We Brits love nothing more than taking to our BBQ when the sun comes out. But carefree cooks can be bad news for greenery, with 1 in 30 gardens falling victim to barbecue-related damage.
So, whether you’re in your own garden or out and about somewhere else, our tips for safer grilling will help you make the most of the great outdoors this year.
Before you fire up the BBQ
Give it a good once-over. If it’s seen better days, consider what needs repairing or even invest in a new one.
For gas BBQs, it’s a good idea to do a simple leak check every time you reconnect the grill to the gas cylinder, especially after long periods without use:
1. Put some soapy water in a spray bottle, or in a bowl with a brush
2. Turn on the gas bottle — but not the BBQ — and spray (or brush) from the gas cylinder valve, right up to where the hose attaches to your grill
3. Watch for bubbles appearing. If you spot any, chances are there’s a leak
4. Turn off the gas and give everything a wipe down, with clean water
If there is a leak at a joint, tighten slightly but be careful not to over tighten. If the hole is in the hose somewhere, it’s best to fit a new hose rather than trying to patch it. And if you’re in any doubt, your barbecue manufacture should be able to advise.
Choosing the right spot
Ideally your grill should be ten feet from your home, and from any shed, trees or shrubs. It should be on level ground to avoid tipping, so an open patio or lawn is perfect.
If your outdoor space is quite restricted, the BBQ might not be your best dining option!
Using your gas BBQ safely
Whilst using your BBQ, stand the gas hose and cylinder as far away from it as you can to stop any hot meat juices or oils dripping onto the hose. Also store any unused gas cylinders outside, but not near your lit grill! A permanently-shaded spot or outhouse is good.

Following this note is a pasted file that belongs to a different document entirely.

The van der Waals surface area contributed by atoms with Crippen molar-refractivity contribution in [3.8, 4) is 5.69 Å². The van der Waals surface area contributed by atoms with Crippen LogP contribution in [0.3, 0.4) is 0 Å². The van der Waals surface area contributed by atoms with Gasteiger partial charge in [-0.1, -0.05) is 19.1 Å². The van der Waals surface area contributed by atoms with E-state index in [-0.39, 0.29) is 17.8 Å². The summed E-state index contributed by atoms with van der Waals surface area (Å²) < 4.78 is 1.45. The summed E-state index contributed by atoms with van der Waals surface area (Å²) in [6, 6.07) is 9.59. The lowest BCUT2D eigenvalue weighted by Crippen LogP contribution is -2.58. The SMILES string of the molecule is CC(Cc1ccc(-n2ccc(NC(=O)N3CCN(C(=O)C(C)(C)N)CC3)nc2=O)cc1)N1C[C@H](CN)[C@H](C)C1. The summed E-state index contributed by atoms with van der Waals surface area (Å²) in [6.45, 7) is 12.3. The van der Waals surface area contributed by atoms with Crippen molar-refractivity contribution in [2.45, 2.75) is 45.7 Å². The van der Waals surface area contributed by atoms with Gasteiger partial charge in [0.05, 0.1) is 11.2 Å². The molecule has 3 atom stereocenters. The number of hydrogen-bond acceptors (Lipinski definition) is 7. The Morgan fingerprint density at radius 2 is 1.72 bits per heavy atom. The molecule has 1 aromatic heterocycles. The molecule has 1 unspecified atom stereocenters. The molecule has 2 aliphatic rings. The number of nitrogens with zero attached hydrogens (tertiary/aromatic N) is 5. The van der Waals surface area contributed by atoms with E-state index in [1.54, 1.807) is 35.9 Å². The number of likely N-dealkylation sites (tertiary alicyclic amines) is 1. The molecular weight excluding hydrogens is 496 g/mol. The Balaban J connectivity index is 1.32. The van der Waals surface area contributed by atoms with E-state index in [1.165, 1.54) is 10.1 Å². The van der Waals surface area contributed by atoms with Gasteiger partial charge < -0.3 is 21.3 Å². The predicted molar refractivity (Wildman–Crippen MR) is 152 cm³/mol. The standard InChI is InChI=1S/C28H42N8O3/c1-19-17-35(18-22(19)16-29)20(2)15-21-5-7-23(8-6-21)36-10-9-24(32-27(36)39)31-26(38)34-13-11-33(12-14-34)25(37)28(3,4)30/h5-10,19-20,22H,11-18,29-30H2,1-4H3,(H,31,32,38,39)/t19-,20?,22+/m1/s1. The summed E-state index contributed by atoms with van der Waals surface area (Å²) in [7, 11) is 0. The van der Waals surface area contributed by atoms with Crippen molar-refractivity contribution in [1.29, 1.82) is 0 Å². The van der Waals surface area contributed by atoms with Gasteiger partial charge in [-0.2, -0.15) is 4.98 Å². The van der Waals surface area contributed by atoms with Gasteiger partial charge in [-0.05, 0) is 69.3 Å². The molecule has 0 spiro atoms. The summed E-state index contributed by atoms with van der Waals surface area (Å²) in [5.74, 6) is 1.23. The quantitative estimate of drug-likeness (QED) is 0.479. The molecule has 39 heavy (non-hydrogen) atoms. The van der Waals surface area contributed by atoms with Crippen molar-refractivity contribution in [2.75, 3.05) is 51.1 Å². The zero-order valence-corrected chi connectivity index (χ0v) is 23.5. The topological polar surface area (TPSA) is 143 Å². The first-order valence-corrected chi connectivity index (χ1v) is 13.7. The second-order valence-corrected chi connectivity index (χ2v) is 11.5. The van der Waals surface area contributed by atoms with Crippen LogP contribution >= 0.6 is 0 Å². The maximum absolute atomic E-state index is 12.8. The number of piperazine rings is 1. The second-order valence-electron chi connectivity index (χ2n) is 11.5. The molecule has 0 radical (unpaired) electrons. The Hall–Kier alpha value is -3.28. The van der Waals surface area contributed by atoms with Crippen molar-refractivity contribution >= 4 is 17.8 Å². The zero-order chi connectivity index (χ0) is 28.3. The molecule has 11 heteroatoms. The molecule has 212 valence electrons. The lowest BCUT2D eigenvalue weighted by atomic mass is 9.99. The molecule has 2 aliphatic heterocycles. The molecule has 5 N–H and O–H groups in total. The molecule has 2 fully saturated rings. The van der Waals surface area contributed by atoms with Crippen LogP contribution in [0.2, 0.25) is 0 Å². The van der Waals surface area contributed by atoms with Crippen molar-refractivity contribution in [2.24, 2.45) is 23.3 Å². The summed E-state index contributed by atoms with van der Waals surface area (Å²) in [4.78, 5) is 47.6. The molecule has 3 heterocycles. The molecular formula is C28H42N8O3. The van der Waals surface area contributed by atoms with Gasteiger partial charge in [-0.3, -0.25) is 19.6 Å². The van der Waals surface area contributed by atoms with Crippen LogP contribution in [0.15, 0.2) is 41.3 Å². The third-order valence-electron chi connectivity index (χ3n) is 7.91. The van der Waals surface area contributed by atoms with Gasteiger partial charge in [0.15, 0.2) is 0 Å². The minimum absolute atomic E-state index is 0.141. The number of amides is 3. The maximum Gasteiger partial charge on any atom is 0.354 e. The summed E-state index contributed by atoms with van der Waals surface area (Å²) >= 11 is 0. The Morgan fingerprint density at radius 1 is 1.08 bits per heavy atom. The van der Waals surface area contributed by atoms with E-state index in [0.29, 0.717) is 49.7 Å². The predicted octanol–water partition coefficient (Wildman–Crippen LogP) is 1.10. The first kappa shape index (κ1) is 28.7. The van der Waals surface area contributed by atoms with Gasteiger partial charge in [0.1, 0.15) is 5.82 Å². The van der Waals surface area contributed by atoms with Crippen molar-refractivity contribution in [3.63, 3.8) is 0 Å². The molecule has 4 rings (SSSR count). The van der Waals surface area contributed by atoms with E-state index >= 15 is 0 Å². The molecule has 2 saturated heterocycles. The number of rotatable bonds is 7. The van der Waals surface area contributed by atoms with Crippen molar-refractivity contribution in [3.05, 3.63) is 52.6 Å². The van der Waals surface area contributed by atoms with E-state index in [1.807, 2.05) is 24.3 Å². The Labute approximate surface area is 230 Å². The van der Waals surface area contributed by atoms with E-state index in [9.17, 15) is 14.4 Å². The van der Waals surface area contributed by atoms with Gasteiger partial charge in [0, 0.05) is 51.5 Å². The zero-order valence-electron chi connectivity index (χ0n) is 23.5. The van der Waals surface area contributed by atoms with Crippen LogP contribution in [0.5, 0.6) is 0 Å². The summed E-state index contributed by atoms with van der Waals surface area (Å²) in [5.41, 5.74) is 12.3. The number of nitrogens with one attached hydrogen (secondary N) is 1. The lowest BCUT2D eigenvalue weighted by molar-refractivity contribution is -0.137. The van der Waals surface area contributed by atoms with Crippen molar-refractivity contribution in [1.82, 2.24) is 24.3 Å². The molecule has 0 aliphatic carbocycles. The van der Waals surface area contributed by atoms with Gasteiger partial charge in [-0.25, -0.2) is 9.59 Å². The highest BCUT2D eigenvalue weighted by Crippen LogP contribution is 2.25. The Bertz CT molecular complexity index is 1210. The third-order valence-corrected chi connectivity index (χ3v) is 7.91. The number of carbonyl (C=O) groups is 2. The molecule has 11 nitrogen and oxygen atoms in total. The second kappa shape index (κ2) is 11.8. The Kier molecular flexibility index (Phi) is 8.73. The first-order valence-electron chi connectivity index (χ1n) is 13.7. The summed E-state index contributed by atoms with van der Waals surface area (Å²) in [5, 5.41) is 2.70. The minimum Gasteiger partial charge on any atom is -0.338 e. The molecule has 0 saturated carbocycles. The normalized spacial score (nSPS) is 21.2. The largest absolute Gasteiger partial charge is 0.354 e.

When your gas bottle runs empty, switch all valves and controls to ‘off’, and change it in a well-ventilated area. Once you’ve finished cooking, first flick the gas bottle valve to ‘off’, then turn off the grill. This will make sure that any gas trapped in the pipes is fully used up.
Cooking on your charcoal BBQ
You only need to use enough charcoal to cover the base of your grill, so about 2 inches deep should be plenty. If you use firelighters, go for recognised, reputable, brands and add them when the coal is cold. Don’t be tempted to use petrol to get things going faster. A good BBQ takes time!
Giving the grill your full attention
Outdoor cooking comes with a lot of distractions — children, dogs, beer — but leaving the grill unattended is a major cause of barbecue-related accidents.
So, when you sign up to be chef, make sure you stay at the grill until the last burger is (thoroughly) cooked, and the coals are extinguished.
Post-BBQ cool down tips
Hot coals, in any kind of bin, are a fire risk. So let yours cool for 24-48 hours in your BBQ, with the lid on and vents closed. Once they’re completely cold, wrap them in something non-combustible — like an old coffee can or piece of tin foil — then pop them in the bin.
Once there’s no flame, you can cool your coals quicker by stirring them with something long-handled and spraying them with water. Then put the lid on the grill and close the vents. Just remember that things can remain very hot for several hours after use.
If there is a fire?
Proper pre-emptive measures should keep you safe, but have a bucket of water or sand on standby in case of any minor incidents. If you’re thinking about getting a home extinguisher, foam, dry powder or a fire blanket are the best options for oil and fat-related fires.
Cooking safely whilst out and about
The British summer isn’t always kind to us, but BBQing inside your vehicle or tent is never advised! Pack a fold-out table to cook from and open up the boot to give you some shelter if the weather’s not good.
If you can’t carry a table with you, set your BBQ or stove up on flat ground. Make sure it’s away from anything flammable, which includes grass in the summer. Hot, dry weather and stray flames can easily cause forest or grass fires. So stay with your BBQ until it’s fully extinguished, and dispose of any smoking materials properly.
If a fire does start that you can’t safely extinguish, whether you’re at home or away, call the fire and rescue service right away on 999 or 112.